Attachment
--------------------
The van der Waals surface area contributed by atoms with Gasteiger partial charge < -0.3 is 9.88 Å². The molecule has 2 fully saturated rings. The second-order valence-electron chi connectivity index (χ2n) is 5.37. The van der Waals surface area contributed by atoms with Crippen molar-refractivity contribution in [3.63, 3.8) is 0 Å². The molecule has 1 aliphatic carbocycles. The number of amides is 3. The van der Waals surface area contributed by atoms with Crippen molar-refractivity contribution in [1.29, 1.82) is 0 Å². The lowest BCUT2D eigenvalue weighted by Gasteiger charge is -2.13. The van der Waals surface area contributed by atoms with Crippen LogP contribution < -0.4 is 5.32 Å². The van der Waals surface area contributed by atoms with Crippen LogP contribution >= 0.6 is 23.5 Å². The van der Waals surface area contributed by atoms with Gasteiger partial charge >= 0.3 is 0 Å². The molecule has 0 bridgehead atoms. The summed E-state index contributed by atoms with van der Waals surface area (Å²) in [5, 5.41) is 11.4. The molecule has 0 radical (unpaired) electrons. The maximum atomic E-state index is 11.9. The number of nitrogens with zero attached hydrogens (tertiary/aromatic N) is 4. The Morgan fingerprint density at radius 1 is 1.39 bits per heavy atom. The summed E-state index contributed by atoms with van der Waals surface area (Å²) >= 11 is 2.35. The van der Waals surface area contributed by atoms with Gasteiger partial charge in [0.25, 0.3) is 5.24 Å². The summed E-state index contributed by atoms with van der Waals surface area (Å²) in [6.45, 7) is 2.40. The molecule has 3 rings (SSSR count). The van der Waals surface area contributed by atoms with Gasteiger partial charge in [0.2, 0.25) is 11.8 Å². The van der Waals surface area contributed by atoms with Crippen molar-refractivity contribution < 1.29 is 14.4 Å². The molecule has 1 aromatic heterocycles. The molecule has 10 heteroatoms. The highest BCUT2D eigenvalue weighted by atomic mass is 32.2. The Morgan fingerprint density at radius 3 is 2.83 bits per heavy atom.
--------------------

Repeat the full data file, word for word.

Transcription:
The van der Waals surface area contributed by atoms with Gasteiger partial charge < -0.3 is 9.88 Å². The molecule has 2 fully saturated rings. The second-order valence-electron chi connectivity index (χ2n) is 5.37. The van der Waals surface area contributed by atoms with Crippen molar-refractivity contribution in [3.63, 3.8) is 0 Å². The molecule has 1 aliphatic carbocycles. The number of amides is 3. The van der Waals surface area contributed by atoms with Crippen molar-refractivity contribution in [1.29, 1.82) is 0 Å². The lowest BCUT2D eigenvalue weighted by Gasteiger charge is -2.13. The van der Waals surface area contributed by atoms with Crippen LogP contribution < -0.4 is 5.32 Å². The van der Waals surface area contributed by atoms with Crippen LogP contribution >= 0.6 is 23.5 Å². The van der Waals surface area contributed by atoms with Gasteiger partial charge >= 0.3 is 0 Å². The molecule has 0 bridgehead atoms. The summed E-state index contributed by atoms with van der Waals surface area (Å²) in [5, 5.41) is 11.4. The molecule has 0 radical (unpaired) electrons. The maximum atomic E-state index is 11.9. The number of nitrogens with zero attached hydrogens (tertiary/aromatic N) is 4. The Morgan fingerprint density at radius 1 is 1.39 bits per heavy atom. The summed E-state index contributed by atoms with van der Waals surface area (Å²) >= 11 is 2.35. The van der Waals surface area contributed by atoms with Gasteiger partial charge in [0.25, 0.3) is 5.24 Å². The summed E-state index contributed by atoms with van der Waals surface area (Å²) in [6.45, 7) is 2.40. The molecule has 3 rings (SSSR count). The van der Waals surface area contributed by atoms with Gasteiger partial charge in [0.2, 0.25) is 11.8 Å². The van der Waals surface area contributed by atoms with Crippen molar-refractivity contribution < 1.29 is 14.4 Å². The molecule has 1 aromatic heterocycles. The molecule has 10 heteroatoms. The highest BCUT2D eigenvalue weighted by atomic mass is 32.2. The Morgan fingerprint density at radius 3 is 2.83 bits per heavy atom.